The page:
Believe it or not some degree of thought does go into the weekly column I have being given the opportunity to write for the past couple of decades.

It is not uncommon for me to dream about what I am going to write. Other times I can be found pacing from one end of the Henley hacienda to the other, waiting for something profound to come to mind. Unfortunately, as anyone who reads this column on a regular basis can attest, the “profound train” rarely, if ever, stops at my “station” these days. Consequently, rather than turn out 600 words of profound prose on a given topic I do good to come up with a handful of paragraphs that at least are coherent.

One afternoon last week I could be found wearing a path on the living room carpet as I paced back and forth, contemplating the similarities and differences between a hobby and a habit.

According to the Internet a hobby is considered to be a regular activity that is done for enjoyment, typically during one’s leisure time, not professionally and not for pay. In contrast, the definition of a habit is a regular tendency or practice, especially one that is hard to give up.

A hobby can take any number of forms. Before the COVID virus arrived my sister, Jane, and her husband, Bill, would pack up their trailer and go near and far with other members of a traveling club. My father-in-law, Don, took up clowning for a while as a hobby.

As for me, when I was much younger playing slow-pitch softball was my hobby. While many softball players take a casual approach to the sport, not me. During the winter months, when it was just too frigid to be outside, I was working on my hitting in the batting cage I had set up in my basement. To hone my fielding and throwing I was constantly on the lookout for someone willing to hit me flyballs. I rarely, if ever, missed a practice, let alone a game.

By no stretch of the imagination was I one of Hannibal’s best softball players. Truth be told I wasn’t even one of the best players on the team for which I played, but I sure had fun milking the most I could get out of the athletic ability God gave me.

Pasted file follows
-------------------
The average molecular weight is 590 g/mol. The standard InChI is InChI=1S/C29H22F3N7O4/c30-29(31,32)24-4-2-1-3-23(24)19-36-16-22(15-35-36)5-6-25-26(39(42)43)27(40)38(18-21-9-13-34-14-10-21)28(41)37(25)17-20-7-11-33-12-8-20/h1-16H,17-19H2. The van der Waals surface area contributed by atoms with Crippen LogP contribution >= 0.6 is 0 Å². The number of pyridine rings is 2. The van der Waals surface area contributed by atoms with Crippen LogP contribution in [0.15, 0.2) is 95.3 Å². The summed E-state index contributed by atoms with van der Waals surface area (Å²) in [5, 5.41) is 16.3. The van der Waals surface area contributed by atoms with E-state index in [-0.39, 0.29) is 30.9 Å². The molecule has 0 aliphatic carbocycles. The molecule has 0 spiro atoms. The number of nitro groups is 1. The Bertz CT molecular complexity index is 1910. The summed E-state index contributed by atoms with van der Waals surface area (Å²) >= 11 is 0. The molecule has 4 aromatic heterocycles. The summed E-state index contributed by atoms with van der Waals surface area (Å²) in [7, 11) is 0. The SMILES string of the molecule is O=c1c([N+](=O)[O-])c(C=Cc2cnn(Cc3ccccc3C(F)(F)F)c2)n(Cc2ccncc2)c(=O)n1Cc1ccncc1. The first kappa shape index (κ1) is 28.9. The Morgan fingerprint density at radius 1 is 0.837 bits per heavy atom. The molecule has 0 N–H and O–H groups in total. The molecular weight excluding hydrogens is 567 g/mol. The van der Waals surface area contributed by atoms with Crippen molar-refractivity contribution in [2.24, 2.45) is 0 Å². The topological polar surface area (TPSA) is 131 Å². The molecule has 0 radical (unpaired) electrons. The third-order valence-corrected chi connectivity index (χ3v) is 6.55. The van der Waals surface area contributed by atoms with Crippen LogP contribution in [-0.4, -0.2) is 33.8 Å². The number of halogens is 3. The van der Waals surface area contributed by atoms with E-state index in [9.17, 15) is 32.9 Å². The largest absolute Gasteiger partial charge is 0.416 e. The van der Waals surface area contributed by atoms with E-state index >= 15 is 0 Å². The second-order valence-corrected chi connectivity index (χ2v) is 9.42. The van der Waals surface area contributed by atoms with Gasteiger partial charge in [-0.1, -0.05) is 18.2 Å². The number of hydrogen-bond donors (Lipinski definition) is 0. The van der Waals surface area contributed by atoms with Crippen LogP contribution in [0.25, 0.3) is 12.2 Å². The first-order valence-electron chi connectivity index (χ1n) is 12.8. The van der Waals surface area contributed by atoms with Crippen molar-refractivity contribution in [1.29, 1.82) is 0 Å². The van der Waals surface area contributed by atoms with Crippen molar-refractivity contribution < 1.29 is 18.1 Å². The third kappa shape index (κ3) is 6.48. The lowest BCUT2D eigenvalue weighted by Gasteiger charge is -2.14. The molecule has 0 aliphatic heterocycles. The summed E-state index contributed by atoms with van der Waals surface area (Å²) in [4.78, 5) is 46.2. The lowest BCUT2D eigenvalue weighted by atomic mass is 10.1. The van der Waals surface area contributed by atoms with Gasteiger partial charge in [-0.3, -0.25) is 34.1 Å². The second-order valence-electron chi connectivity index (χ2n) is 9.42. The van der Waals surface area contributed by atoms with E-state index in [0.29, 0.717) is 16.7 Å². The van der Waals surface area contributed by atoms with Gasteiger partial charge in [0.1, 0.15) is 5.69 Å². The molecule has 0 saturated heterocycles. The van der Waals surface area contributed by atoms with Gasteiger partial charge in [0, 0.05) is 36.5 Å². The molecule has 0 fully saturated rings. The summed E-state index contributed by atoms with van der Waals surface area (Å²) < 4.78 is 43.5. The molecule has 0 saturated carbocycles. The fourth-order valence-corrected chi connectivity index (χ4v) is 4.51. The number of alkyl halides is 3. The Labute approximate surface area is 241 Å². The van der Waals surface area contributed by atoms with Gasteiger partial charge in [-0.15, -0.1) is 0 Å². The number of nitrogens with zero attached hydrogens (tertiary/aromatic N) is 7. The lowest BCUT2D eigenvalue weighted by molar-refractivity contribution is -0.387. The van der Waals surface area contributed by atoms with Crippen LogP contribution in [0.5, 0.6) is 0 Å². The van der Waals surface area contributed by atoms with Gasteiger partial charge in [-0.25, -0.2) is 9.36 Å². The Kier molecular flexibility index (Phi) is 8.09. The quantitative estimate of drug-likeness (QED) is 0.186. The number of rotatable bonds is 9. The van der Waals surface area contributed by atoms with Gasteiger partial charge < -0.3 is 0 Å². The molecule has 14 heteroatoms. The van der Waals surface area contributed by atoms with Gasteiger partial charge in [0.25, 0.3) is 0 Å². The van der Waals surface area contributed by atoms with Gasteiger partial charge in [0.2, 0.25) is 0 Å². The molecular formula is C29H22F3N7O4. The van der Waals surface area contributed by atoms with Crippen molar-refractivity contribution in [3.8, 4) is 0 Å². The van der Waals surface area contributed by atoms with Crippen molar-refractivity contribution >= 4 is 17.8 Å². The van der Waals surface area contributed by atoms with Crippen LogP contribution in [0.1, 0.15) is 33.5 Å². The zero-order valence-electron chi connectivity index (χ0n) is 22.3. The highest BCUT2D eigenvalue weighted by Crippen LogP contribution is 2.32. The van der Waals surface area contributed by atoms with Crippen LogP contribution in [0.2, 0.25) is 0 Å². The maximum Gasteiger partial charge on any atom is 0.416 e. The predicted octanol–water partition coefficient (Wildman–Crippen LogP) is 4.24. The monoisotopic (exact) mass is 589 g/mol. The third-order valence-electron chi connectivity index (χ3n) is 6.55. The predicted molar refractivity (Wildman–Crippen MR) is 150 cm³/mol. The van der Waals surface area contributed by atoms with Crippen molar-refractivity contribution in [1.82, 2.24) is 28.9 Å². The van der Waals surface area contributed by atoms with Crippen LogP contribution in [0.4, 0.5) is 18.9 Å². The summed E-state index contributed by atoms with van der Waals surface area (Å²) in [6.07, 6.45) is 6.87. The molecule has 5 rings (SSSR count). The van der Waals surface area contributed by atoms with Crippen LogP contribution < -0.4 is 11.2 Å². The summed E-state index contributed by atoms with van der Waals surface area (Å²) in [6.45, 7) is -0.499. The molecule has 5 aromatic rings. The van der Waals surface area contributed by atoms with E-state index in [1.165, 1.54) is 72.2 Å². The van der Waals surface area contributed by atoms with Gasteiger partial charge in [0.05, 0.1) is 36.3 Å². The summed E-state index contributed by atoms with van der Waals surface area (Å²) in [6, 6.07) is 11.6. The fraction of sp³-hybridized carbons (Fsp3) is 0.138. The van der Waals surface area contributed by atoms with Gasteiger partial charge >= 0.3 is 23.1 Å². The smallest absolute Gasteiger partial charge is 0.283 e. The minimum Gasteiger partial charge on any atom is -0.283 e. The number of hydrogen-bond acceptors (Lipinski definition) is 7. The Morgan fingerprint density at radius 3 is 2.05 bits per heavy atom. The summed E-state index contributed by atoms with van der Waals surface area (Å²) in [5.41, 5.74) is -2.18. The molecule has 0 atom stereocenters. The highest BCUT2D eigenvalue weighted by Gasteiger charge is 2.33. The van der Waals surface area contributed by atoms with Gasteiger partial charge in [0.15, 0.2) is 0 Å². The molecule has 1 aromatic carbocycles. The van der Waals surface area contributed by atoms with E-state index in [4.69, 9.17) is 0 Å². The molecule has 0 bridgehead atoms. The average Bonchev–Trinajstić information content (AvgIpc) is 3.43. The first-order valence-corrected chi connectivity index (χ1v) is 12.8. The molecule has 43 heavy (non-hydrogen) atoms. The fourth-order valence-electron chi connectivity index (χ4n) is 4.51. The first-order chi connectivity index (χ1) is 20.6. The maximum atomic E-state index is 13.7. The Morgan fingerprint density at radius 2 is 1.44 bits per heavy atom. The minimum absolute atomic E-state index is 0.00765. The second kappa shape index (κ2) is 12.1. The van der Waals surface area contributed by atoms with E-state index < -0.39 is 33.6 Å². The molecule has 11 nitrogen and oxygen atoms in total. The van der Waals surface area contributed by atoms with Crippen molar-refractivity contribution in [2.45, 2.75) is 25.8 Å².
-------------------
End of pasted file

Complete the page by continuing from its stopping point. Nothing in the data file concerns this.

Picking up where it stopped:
My other hobby about which I was very passionate was photography. It did not matter how hot or cold it might have been, if there was a shot to be taken, chances were good I would be out trying to capture the image.

As for habits, I don’t know why, but when I started to compile a list of them my mind immediately started churning out the negative, such as drinking too much alcohol before attempting to drive, excessive eating and smoking.

But as I paced in my house it occurred to me that there are any number of good habits a person can establish, such as eating healthy, exercising regularly, and setting time aside for prayer and Bible study. And in this COVID age health officials will tell you that wearing a mask, exercising social distancing and washing your hands frequently are good habits to establish.

I will not lie to you and say I have never had a negative habit, but I can tell you honestly that I never dabbled with drugs, alcohol or tobacco. Why? Because I was fearful I would not have the willpower to stop, which could allow a bad habit to become a life-altering addiction.

And then there is the cost. While I do not know the cost of illegal drugs or alcohol, according to a study conducted by WalletHub, the average Missouri smoker will spend $1,702,848 during their lifetime to sustain their habit. Talk about one very costly habit.

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